Under what conditions does putting *67 in front of a number when calling it mask the calling number? I understand this does not work when calling 911 or a toll-free number, but are there other exceptions?
If an accurate answer is important to you, direct your question to your carrier as they are entity who would respect (or not) the blocking request.
Thanks; I had no idea. I’m quite curious but it would be slow day before it became important enough for me to deal with a phone company.
In case it is a slow day, would my carrier be the MVNO (Boost Mobile) or the company that owns the towers (which I think is T-Mobile via Sprint)? And would the answer vary depending on the carrier of the party I’m calling?
Your carrier is the one you pay money to (in your case Boost Mobile). They are the ones who determine what shortcodes are available and what they do. You’re probably better off posting your question to their community forum. Here’s a post on their forum that lists all their shortcodes:
Thank you for that link. It did say *67 is available.
The reason I started this thread is that I called a business (toll number) using *67, and I have received calls from the business on what I understood to be a line with a masked number. I am certain that I did not otherwise provide the number (if only because it’s a new phone and I haven’t memorized it yet). It confused and dismayed me.
*67 only blocks Caller ID. It does not block ANI, a different, but similar protocol.
ANI is used, for instance, so owners of a toll-free number know who is calling them. I suspect (but am not certain) that operators of PBX or VoIP switching equipment have access to ANI data as a part of the equipment’s normal reporting/logging mechanism.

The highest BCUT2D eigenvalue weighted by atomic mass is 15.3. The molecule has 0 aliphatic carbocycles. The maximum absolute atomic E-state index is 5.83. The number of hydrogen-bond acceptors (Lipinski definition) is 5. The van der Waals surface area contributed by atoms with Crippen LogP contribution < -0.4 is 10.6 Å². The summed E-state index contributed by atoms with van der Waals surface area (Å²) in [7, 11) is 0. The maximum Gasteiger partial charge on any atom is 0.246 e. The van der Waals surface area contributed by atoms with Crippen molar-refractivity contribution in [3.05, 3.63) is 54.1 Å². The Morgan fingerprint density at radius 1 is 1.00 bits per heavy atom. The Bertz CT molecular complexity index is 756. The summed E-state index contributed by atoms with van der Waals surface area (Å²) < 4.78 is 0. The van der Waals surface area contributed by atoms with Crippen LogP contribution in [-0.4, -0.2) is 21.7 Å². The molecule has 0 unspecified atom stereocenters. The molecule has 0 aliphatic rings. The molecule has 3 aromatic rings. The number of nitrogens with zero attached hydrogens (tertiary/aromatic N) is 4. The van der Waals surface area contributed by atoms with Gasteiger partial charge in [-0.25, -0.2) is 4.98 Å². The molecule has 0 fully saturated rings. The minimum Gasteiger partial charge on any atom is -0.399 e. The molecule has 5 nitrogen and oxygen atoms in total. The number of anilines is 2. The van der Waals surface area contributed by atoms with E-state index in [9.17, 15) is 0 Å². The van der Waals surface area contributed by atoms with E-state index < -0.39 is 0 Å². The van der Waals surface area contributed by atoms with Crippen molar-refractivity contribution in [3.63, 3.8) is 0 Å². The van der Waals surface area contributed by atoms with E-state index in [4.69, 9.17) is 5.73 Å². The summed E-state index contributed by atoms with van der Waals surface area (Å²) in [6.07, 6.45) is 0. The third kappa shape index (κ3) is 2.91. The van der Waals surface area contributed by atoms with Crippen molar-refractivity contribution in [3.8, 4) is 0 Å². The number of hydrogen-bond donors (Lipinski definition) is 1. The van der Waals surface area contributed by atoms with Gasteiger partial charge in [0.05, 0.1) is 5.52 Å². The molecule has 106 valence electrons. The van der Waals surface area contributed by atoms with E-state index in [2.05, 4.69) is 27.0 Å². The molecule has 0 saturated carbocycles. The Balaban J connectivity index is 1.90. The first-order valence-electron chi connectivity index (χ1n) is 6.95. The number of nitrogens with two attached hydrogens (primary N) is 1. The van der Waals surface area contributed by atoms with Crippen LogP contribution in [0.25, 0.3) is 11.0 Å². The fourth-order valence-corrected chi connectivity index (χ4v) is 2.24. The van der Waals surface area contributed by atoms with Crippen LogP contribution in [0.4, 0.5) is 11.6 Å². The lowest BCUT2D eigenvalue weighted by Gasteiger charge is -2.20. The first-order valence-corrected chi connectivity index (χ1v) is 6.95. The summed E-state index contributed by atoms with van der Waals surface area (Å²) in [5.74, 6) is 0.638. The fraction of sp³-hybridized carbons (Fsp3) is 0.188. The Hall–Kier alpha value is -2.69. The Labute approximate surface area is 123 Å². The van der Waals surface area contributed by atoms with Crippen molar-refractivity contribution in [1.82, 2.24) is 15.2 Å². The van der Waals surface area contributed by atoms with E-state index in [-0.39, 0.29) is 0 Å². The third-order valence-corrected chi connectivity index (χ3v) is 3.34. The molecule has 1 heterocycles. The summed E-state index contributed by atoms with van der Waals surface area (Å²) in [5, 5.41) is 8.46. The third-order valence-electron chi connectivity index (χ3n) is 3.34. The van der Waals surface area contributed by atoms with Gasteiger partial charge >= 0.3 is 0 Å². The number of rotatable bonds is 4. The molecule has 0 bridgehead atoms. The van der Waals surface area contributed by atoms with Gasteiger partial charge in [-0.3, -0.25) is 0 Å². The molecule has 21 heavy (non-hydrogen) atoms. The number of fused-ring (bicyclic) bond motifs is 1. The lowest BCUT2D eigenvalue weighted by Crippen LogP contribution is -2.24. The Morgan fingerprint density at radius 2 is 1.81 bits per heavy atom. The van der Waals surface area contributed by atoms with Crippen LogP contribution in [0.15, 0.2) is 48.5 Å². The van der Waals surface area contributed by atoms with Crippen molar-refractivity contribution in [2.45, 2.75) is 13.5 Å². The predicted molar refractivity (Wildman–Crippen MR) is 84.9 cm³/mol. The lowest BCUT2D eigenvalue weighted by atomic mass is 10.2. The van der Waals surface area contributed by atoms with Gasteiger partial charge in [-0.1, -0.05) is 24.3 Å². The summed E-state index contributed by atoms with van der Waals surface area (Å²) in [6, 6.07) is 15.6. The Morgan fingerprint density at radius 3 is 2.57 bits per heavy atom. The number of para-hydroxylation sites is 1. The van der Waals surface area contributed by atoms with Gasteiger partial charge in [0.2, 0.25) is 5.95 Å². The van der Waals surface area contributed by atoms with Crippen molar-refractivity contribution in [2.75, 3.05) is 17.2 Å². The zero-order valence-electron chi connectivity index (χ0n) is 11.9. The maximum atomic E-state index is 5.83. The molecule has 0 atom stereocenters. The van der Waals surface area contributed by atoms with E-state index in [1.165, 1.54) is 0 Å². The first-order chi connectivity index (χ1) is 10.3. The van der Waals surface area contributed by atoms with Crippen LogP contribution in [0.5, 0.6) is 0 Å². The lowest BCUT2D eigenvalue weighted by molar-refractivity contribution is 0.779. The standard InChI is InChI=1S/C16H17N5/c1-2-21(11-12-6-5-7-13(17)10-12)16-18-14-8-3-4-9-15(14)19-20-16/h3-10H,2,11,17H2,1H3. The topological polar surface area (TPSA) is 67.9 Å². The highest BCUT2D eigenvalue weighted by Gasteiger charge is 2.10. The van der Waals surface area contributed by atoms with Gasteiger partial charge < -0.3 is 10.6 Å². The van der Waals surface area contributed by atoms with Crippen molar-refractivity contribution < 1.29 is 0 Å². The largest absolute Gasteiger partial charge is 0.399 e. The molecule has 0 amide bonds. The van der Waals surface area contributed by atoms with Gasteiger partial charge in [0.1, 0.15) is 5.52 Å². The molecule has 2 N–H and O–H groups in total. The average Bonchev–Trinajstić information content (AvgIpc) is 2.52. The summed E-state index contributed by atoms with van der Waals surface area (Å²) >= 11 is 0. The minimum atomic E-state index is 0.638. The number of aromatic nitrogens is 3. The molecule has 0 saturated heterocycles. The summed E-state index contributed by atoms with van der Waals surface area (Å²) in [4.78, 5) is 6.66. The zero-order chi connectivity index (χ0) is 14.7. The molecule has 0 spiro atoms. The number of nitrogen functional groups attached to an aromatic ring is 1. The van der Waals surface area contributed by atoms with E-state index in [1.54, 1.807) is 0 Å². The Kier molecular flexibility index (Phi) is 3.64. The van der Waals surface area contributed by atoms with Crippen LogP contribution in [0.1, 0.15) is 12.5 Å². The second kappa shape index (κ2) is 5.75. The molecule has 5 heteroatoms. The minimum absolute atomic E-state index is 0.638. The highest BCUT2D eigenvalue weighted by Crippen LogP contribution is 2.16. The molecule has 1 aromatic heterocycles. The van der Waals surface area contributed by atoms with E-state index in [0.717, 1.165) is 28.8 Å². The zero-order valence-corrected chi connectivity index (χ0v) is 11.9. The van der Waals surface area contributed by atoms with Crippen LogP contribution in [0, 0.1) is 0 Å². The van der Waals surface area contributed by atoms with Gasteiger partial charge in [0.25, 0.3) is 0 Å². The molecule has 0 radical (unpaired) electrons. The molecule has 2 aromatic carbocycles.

If the business you called is big enough to own their switching equipment (vs. leasing someone else’s), then that might explain it.
I’ll guess that’s what made me think that *67 didn’t work for toll-free numbers.
Sorry, I didn’t phrase that correctly. I called the mobile number of a rep for the business (preceding the rep’s number with *67), and now I’m getting calls identified as from that number. Could a mobile number be part of a PBX or VoIP of the business?
I’m not sure. What you have as a “mobile” number may actually be a PBX number or a virtual number (e.g. Google Voice) that forwards everything to a real mobile number.
Also, according to the Wikipedia article, there are companies you can pay to collect ANI data for your phone number(s). So a company that wants the data and doesn’t run their own phone switches can still get the data if they want it.
Thanks. This has been an education.
I called it a mobile number because the area code and prefix are the same as other phones that I’ve been told are mobile numbers. Of course, part of the education from this thread is that things are not always as they seem.
I suppose that would apply to cell phones numbers, too.
These days, that’s probably not a reasonable assumption. Even if blocks of numbers are initially assigned for certain purposes, the number portability laws means that number could later be transferred to a different phone of a different type at some later time.
Thanks. I had known that, but managed to purge it from my consciousness.